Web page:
In basketball, a block or blocked shot occurs when a defensive player deflects a field goal attempt from an offensive player to prevent a score. The defender is not allowed to make contact with the offensive player's hand or a foul is called. In order to be legal, the block must occur. A deflected field goal, made does not count as a blocked shot and counts as a successful field goal attempt for shooter plus the points awarded to the shooting team. For the shooter, a blocked shot is counted as a missed field goal attempt. On a shooting foul, a blocked shot cannot be awarded or counted if the player who deflected the field goal attempt is different from the player who committed the foul. If the ball is heading downward when the defender hits it, it is ruled as goaltending and counts as a made basket. Goaltending is called if the block is made after the ball bounces on the backboard. Nicknames for blocked shots include "rejections," "stuffs," "bushed", "fudged", or notably "double-fudged", "facials," "swats," "denials," and "packs."
Blocked shots were first recorded in the NBA during the 1973–74 season. Due to their height and position near the basket and power forwards tend to record the most blocks, but shorter players with good jumping ability can be blockers, an example being Dwyane Wade, the shortest player, at 6'4", to record 100 blocked shots in a single season. A player with the ability to block shots can be a positive asset to a team's defense, as they can make it difficult for opposing players to shoot near the basket and by keeping the basketball in play, as opposed to swatting it out of bounds, a blocked shot can lead to a fast break, a skill Bill Russell was notable for. To be a good shot-blocker, a player needs great court sense and timing, good height or jumping ability. One tactic is that a shot-blocker can intimidate opponents to alter their shots, resulting in a miss. A chase-down block occurs when a player pursues an opposing player who had run ahead of the defense, blocks their shot attempt; the block involves hitting the ball into the backboard as the opponent tries to complete a lay-up.
One of the most recognized chase-down blocks was then-Detroit Pistons' Tayshaun Prince's game-saving block on Reggie Miller in Game 2 of the 2004 NBA Eastern Conference Finals against the Indiana Pacers. Pistons announcer Fred McLeod, who first witnessed this style of blocks from Prince, created the chase-down term with the Cleveland Cavaliers. During the 2008–09 NBA season, the Cavaliers began tracking chase-down blocks, crediting LeBron James with 23 that season and 20 the following season. Another landmark chase-down block occurred in the 2016 NBA Finals when Lebron James, in the closing minutes of the 4th quarter delivered what became known as "The Block" on a lay-up attempt by Andre Iguodala with the score tied at 89 and 01:50 remaining in the game. Most blocks in a single game: Elmore Smith Most blocks in a single half: Elmore Smith, George T. Johnson, Manute Bol Most blocks per game in a season: Mark Eaton Most career blocks: Hakeem Olajuwon Most blocks per game in a career: Mark Eaton Most blocks in NBA Finals game: Dwight Howard Most blocks in a non-NBA Finals playoff game: Andrew Bynum, Hakeem Olajuwon, Mark Eaton Most career blocks: Jarvis Varnado – Mississippi State Most blocks single season, player: David Robinson – Navy Most blocks per game single season, player: Shawn James – Northeastern Most blocks single season, team: Kentucky Most career blocks: Brittney Griner – Baylor Most blocks single season, player: Brittney Griner – Baylor Most blocks per game single season, player: Brittney Griner – Baylor Most blocks single season, team: Baylor List of National Basketball Association career blocks leaders List of National Basketball Association season blocks leaders List of National Basketball Association players with most blocks in a game List of NCAA Division I men's basketball career blocks leaders List of NCAA Division I men's basketball season blocks leaders List of NCAA Division I men's basketball players with 13 or more blocks in a game ^a Brittney Griner's 736 career blocks is recognized as the all-time NCAA record, men's or women's.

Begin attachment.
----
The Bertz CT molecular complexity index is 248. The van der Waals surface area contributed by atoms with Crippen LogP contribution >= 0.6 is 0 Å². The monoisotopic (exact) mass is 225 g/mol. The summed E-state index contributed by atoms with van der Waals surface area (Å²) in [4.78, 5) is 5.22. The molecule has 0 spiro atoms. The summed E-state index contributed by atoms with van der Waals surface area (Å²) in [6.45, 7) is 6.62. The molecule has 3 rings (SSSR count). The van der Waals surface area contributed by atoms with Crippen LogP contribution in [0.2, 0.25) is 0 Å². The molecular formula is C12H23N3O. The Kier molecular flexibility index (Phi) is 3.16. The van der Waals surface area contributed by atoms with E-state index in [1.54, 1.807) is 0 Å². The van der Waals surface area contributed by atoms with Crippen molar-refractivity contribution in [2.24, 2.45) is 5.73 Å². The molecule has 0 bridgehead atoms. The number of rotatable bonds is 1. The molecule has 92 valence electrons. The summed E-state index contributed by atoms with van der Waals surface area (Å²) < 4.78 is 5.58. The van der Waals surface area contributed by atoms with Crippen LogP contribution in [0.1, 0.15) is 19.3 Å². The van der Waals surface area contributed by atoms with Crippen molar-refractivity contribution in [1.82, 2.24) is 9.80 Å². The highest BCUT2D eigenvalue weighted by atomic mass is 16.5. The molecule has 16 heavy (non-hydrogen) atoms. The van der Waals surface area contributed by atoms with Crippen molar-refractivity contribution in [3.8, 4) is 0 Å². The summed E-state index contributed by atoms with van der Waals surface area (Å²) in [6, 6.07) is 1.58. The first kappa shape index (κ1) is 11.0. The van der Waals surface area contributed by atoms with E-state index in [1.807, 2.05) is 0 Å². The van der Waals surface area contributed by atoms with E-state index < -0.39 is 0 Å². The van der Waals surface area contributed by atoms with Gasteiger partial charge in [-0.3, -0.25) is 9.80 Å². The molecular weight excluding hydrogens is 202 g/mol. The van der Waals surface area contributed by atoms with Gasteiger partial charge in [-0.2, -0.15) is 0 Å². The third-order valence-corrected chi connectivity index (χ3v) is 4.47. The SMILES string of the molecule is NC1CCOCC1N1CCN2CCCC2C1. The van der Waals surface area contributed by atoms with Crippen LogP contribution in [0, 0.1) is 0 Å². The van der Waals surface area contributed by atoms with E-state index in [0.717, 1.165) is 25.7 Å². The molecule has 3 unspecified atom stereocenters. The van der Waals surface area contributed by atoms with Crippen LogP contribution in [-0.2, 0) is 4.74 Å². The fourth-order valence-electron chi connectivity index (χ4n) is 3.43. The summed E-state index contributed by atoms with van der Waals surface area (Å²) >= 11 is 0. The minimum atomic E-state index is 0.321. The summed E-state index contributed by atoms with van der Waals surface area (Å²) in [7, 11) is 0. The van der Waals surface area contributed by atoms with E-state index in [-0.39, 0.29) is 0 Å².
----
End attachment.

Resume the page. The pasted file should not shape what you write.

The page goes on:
Hall of Famer Anne Donovan, who played for Old Dominion from 1979 to 1983, recorded 801 blocks while playing in the AIAW, therefore her total is not recognized as an NCAA achievement. Career block leaders on Basketball-Reference.com Bill Russell Block Art on YouTube
Englewood, New Jersey
Englewood is a city located in Bergen County, New Jersey, United States. As of the 2010 United States Census, the city had a total population of 27,147, reflecting an increase of 944 from the 26,203 counted in the 2000 Census, which had in turn increased by 1,353 from the 24,850 counted in the 1990 Census. Englewood was incorporated as a city by an act of the New Jersey Legislature on March 17, 1899, from portions of Ridgefield Township and the remaining portions of Englewood Township. With the creation of the City of Englewood, Englewood Township was dissolved. An earlier referendum on March 10, 1896, was declared unconstitutional. Englewood Township, the city's predecessor, is believed to have been named in 1859 for the Engle family; the community had been called the "English Neighborhood", as the first English-speaking settlement on the New Jersey side of the Hudson River after New Netherland was annexed by England in 1664, though other sources mention the Engle family and the forested areas of the community as the derivation of the name.